A 12-hour Impression of the Primo 8
As the title suggests, I only spent about 12 hours with the Primo 8, as Nuforce had other plans for that particular unit later in the week. These impressions are proportionally short. If I get to have another go at the Primo 8, I'll do a full review, and actually do some interesting comparisons that don't require as much condiment dosing...
Build Quality & Ergonomics
The shells fit well in my ear, and I have fairly small ears. I feel they fit better than the W4R shells, but the new W40 shells feel a little more snug. Likewise, they fit about as well as the SE846, with the edge going to the Primo 8 for comfort. The Primo 8 is also more comfortable and low profile than the ATH-IM04.
The shells feel pretty solid; they don't feel borderline brittle like the old Westone shells or the TDK BA200 shells, but more along the lines of the SE535 shells. It's not perfect, as there are gaps between the two halves of the shells, but hopefully the general production run smooths out these issues. I'll refrain from real judgment until then.
Ergonomically, the cable rotates only about 30º because there is a tab that extends into a small recess in the shell, restricting the rotation of the coaxial connector. Well done, Nuforce!
The cable is quite flexible and feels very nice, but does come off as a bit thin and fragile, especially when compared to its braided EPIC 2 competitor or thick Shure cable. It should be plenty durable, but psychologically, a lot of people are going to take a look at the cable and worry whether or not they'll need an aftermarket one.
The ear guides are big and beefy, and have that "soft-touch plastic" type of feel, but they do feel a bit stiff and difficult to mold to the ear. It's a good thing the cable connector doesn't rotate too much, or else I would've had a terrible time trying to wrap these guides around my ears.
The cables can appear to be kind of thin, especially above the Y-split.
I'm not sure if what I saw was all that is included with the final retail package of the Primo 8, but here goes...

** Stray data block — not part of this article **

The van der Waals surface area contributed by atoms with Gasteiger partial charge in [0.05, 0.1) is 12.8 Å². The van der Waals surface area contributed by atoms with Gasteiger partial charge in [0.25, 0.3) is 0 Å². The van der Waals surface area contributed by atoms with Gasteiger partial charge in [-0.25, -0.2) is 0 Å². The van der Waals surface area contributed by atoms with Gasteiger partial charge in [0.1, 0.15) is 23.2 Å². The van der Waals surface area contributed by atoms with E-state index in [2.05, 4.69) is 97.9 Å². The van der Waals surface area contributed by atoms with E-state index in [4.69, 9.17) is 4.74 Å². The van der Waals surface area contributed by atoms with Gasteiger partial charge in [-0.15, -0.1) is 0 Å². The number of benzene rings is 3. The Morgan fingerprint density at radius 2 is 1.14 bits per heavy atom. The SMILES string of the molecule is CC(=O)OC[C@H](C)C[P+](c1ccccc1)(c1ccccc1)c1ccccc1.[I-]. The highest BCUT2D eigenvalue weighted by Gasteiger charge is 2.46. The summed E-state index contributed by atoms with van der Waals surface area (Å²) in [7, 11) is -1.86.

There are four sets of single flange silicone tips (XS, S, M, L), and two pairs of Comply T-100. To me, the silicone tips feel slightly stiff and tacky-feeling to the touch, but once inside the ear they don't feel uncomfortable at all.
While I recommend the Ts-100 tips over the T-100 tips because of their reverse horn effects are minimized, the inclusion of Comply as a tips partner is not a problem at all.
The TDK BA200, a sub-$150 product, included a pair of Tx-100 and a pair of Ts-100, which seems quite accommodating to me. I'd also recommend throwing in a pair or two of biflange tips to give people a choice. Biflange tips isolate better and usually sound better than single flange tips; they're just somewhat uncomfortable for people that aren't used to them. It could take some research into finding which kind of silicone (texture, consistency) allow for a comfortable-feeling double flange tip. Low-density foam tips are a possibility as well.
The storage pouch is made from a very soft lambskin leather that feels very nice. However, it does not provide any crush protection.
There are also other "standard" accessories for an IEM of this caliber: two-prong airplane adapter, 3.5-6.3 adapter, cleaning loop/brush, and a nice microfiber cloth. I can't remember if I'm missing anything else.
There was a small velcro cable organizer as well, but I don't know whether it's actually part of the accessories set or that it's just something Wolf brought along with him to keep the cables tidy.
I suggest as deep a fit as is possible, in order to minimize residual canal volume effects on treble resonances/nulls.
The experience mirrors the TDK BA200 (and most other balanced armature-based, concha bowl designs) in that I get the best, most coherent and detailed sound with a deep fit.